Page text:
It seems that with inflation growing and allegedly set to rise dramatically over the next financial year along with VAT at an all time high, many companies are increasing their rates in an effort to make ends meet. Our overheads including costs for phone, hosting and internet services have gone up considerably over the last couple of years. We are desperately resisting the urge to increase our prices in line with the trend and have managed to keep our rates fixed as of 2009. The main problem for us is not these spiralling costs, but rather short term, but expensive cash flow issues caused by some clients that pay late. On any project we have many costs which we have to pay for upfront (staff, general overheads, wages etc.) and when we are paid late this means we have to borrow from the bank to ensure we can pay all of the costs associated with that particular project. This accrues interest and astronomical fees which are not accounted for within the original quotation of work.
Like most web design companies we do charge a late fee which for us is currently 13% per month and this does cover many, but not all of the costs involved in short term borrowing. Anyone that has gone overdrawn will know that short term, unauthorised loans can be very, very expensive. It really is the case that going £20 overdrawn can sometimes cost hundreds of pounds if not dealt with quickly, and these fees seem to be higher on business accounts. This problem is exasperated on very small projects whereby the 13% fee only accounts for a very small percentage of the borrowing costs. Even when late payments result in minor borrowing from our own working capital overdraft, this can still be costly when combined with the efforts and time required to chase up the payment.
We also charge a deposit upfront for all websites and for all maintenance and design jobs that are with new clients. The exception to this rule is with long term clients requiring small amounts of maintenance work in which case we typically do not ask for a deposit. A deposit only covers the most basic of costs however and it can still cause major problems when a client is slow in generating that final payment.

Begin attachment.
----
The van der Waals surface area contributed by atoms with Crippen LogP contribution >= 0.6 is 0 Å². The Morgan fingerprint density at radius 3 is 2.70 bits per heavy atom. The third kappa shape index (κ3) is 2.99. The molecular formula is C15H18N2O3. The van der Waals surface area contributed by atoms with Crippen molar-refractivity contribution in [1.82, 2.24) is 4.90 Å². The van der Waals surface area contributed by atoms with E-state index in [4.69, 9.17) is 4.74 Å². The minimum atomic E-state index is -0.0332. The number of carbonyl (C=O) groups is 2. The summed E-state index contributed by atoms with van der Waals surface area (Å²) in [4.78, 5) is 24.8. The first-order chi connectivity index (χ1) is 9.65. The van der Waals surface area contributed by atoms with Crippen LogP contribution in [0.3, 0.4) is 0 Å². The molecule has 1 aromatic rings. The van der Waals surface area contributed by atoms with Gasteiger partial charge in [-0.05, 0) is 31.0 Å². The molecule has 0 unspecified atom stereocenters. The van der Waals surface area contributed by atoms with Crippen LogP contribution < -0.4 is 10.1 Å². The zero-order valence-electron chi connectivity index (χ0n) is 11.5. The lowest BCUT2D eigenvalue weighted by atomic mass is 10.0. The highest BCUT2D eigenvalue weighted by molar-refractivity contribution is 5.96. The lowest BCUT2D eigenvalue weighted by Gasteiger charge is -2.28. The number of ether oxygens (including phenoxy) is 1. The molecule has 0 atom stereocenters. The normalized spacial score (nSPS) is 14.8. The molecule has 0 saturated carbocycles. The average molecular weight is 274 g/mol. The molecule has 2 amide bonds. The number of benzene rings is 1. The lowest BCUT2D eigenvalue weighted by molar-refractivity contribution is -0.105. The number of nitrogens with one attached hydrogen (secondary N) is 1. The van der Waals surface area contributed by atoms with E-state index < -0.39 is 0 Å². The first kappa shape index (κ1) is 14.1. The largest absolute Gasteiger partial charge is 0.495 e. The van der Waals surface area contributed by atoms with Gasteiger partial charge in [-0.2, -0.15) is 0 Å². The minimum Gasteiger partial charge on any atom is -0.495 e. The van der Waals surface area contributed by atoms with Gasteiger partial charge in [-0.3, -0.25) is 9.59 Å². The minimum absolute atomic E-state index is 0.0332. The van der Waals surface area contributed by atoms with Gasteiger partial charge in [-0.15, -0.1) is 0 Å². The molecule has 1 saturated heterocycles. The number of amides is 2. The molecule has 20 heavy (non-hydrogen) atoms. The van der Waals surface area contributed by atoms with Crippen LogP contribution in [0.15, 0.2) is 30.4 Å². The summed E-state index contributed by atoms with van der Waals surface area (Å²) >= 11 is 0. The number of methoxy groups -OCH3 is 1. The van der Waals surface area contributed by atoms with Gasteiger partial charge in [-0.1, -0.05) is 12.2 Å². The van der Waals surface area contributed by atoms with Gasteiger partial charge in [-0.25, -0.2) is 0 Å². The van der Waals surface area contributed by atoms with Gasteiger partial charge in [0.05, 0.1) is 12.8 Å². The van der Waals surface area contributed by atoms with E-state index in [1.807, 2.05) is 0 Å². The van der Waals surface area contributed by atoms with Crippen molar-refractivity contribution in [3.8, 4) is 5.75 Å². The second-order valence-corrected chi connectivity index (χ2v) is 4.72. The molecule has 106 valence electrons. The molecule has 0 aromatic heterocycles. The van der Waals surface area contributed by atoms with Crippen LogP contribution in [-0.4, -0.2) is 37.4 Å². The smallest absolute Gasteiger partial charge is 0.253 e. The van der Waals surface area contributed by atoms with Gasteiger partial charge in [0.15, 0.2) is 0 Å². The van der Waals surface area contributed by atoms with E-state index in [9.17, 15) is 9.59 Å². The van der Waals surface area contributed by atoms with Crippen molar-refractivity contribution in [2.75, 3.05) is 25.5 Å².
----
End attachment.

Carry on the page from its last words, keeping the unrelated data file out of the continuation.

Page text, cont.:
The are many solutions to this problem, the most obvious is to increase our rates slightly to cover these costs and the new expenses incurred by the current economy. We pride ourselves on being competitive and are not very keen on this plan of action. Another solution would be to increase the late payment fee, which would act as a greater deterrent, however it could cause serious issues when clients are chasing payments themselves (we work for a lot of other web design firms who hire our expertise).
Instead of the possible solutions mentioned above we are pondering on reducing the payment terms from 28 days to 14. In return we would keep our rates the same as they have been since 2009 and also offer additional incentives to those that pay within 7 days. The downside to this solution is not all clients are able to generate funds within that amount of time. Inflation is a constant force however and there will of course become a time when we will have to adjust our prices accordingly.
One final issue we have to consider are cheques. Often we are sent cheques by 2nd class which then take a further week to clear making a payment that should have taken a few days go well over the payment terms we offer. Mostly, I blame the banks for the cheque situation, it really shouldn’t take a minimum of 5 working days to move some money about and small businesses would greatly benefit if cheques were banned completely. We are considering phasing out cheques eventually by offering an additional incentive to pay through quicker methods. (We currently offer a £1.50 discount on all invoices paid within 7 days via BACS. Maybe we can improve on this.) One problem we have with banning cheques is that we are hired by a lot of charities and often they can only pay this way since there are complications with trustees and the signatures that are required to release a payment.
A final thought is this: I find it odd that in our industry we are typically expected to offer interest free credit at all. If I go into a furniture store and purchase a sofa for example, I would be expected to pay for it in it’s entirety. It’s true that some places do offer credit which is often charged at credit card rates. Sometimes it is indeed 0% but any credit is only given after a credit check has taken place and it is certainly not taken for granted that this credit will be offered at all. I wonder how the situation evolved so that designers, developers, writers and other professional creatives are expected to offer interest free credit when they have to pay heavily for the same privilege themselves?
I have written this piece because I am very curious about how other professionals and actual clients feel about this whole subject and I would fascinated to know what you think and if you have any better ideas.